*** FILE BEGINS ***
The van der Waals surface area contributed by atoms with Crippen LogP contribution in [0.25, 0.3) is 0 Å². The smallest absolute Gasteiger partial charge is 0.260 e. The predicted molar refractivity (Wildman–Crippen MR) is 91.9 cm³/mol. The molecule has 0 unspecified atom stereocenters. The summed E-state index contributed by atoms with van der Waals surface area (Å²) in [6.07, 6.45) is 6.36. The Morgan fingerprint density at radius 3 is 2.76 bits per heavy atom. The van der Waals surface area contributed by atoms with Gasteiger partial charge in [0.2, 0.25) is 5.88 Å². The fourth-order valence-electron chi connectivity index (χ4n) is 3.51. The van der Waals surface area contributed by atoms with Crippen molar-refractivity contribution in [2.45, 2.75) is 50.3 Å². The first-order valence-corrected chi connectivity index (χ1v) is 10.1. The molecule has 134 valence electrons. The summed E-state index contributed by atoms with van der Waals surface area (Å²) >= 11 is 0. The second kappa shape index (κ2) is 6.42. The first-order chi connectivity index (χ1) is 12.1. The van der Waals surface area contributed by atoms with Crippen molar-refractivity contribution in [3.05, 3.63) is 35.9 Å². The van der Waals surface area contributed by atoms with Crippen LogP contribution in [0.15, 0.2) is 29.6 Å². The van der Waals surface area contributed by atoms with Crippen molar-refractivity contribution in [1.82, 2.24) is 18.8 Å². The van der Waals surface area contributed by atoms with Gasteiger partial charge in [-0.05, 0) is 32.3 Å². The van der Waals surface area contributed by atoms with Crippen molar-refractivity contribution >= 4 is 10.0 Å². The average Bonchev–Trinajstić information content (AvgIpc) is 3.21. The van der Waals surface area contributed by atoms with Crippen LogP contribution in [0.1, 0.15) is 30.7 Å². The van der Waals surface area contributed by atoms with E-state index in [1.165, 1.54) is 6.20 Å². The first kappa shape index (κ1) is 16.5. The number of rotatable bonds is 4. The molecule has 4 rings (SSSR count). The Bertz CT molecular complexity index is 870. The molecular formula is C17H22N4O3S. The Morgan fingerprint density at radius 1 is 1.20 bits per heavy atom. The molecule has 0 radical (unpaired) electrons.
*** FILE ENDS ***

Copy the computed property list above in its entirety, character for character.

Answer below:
The van der Waals surface area contributed by atoms with Crippen LogP contribution in [0.25, 0.3) is 0 Å². The smallest absolute Gasteiger partial charge is 0.260 e. The predicted molar refractivity (Wildman–Crippen MR) is 91.9 cm³/mol. The molecule has 0 unspecified atom stereocenters. The summed E-state index contributed by atoms with van der Waals surface area (Å²) in [6.07, 6.45) is 6.36. The Morgan fingerprint density at radius 3 is 2.76 bits per heavy atom. The van der Waals surface area contributed by atoms with Gasteiger partial charge in [0.2, 0.25) is 5.88 Å². The fourth-order valence-electron chi connectivity index (χ4n) is 3.51. The van der Waals surface area contributed by atoms with Crippen molar-refractivity contribution in [2.45, 2.75) is 50.3 Å². The first-order valence-corrected chi connectivity index (χ1v) is 10.1. The molecule has 134 valence electrons. The summed E-state index contributed by atoms with van der Waals surface area (Å²) >= 11 is 0. The second kappa shape index (κ2) is 6.42. The first-order chi connectivity index (χ1) is 12.1. The van der Waals surface area contributed by atoms with Crippen molar-refractivity contribution in [3.05, 3.63) is 35.9 Å². The van der Waals surface area contributed by atoms with Crippen LogP contribution in [0.15, 0.2) is 29.6 Å². The van der Waals surface area contributed by atoms with Crippen molar-refractivity contribution in [1.82, 2.24) is 18.8 Å². The van der Waals surface area contributed by atoms with Gasteiger partial charge in [-0.05, 0) is 32.3 Å². The van der Waals surface area contributed by atoms with Crippen molar-refractivity contribution >= 4 is 10.0 Å². The average Bonchev–Trinajstić information content (AvgIpc) is 3.21. The van der Waals surface area contributed by atoms with Crippen LogP contribution in [0.1, 0.15) is 30.7 Å². The van der Waals surface area contributed by atoms with E-state index in [1.165, 1.54) is 6.20 Å². The first kappa shape index (κ1) is 16.5. The number of rotatable bonds is 4. The molecule has 4 rings (SSSR count). The Bertz CT molecular complexity index is 870. The molecular formula is C17H22N4O3S. The Morgan fingerprint density at radius 1 is 1.20 bits per heavy atom. The molecule has 0 radical (unpaired) electrons.